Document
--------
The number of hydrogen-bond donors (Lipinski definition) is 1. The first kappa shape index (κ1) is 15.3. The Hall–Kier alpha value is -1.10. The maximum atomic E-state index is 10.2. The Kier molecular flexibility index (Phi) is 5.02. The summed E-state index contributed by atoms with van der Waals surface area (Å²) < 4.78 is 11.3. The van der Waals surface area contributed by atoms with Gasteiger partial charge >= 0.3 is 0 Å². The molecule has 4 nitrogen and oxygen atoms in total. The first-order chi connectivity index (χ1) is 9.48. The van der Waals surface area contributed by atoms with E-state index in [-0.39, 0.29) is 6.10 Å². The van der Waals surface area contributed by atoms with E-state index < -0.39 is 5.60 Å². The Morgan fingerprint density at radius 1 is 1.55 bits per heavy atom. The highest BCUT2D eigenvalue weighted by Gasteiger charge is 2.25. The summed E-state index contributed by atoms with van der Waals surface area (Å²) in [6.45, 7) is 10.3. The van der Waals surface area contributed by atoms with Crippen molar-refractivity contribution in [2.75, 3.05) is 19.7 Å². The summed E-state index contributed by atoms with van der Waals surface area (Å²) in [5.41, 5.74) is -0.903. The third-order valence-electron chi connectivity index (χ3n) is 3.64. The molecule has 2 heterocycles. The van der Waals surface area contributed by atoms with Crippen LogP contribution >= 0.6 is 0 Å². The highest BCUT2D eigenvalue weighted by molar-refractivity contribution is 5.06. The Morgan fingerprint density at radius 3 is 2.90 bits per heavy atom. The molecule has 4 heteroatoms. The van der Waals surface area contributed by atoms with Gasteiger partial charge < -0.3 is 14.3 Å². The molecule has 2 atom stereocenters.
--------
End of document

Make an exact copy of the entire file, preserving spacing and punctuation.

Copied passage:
The number of hydrogen-bond donors (Lipinski definition) is 1. The first kappa shape index (κ1) is 15.3. The Hall–Kier alpha value is -1.10. The maximum atomic E-state index is 10.2. The Kier molecular flexibility index (Phi) is 5.02. The summed E-state index contributed by atoms with van der Waals surface area (Å²) < 4.78 is 11.3. The van der Waals surface area contributed by atoms with Gasteiger partial charge >= 0.3 is 0 Å². The molecule has 4 nitrogen and oxygen atoms in total. The first-order chi connectivity index (χ1) is 9.48. The van der Waals surface area contributed by atoms with E-state index in [-0.39, 0.29) is 6.10 Å². The van der Waals surface area contributed by atoms with E-state index < -0.39 is 5.60 Å². The Morgan fingerprint density at radius 1 is 1.55 bits per heavy atom. The highest BCUT2D eigenvalue weighted by Gasteiger charge is 2.25. The summed E-state index contributed by atoms with van der Waals surface area (Å²) in [6.45, 7) is 10.3. The van der Waals surface area contributed by atoms with Crippen molar-refractivity contribution in [2.75, 3.05) is 19.7 Å². The summed E-state index contributed by atoms with van der Waals surface area (Å²) in [5.41, 5.74) is -0.903. The third-order valence-electron chi connectivity index (χ3n) is 3.64. The molecule has 2 heterocycles. The van der Waals surface area contributed by atoms with Crippen LogP contribution >= 0.6 is 0 Å². The highest BCUT2D eigenvalue weighted by molar-refractivity contribution is 5.06. The Morgan fingerprint density at radius 3 is 2.90 bits per heavy atom. The molecule has 4 heteroatoms. The van der Waals surface area contributed by atoms with Gasteiger partial charge < -0.3 is 14.3 Å². The molecule has 2 atom stereocenters.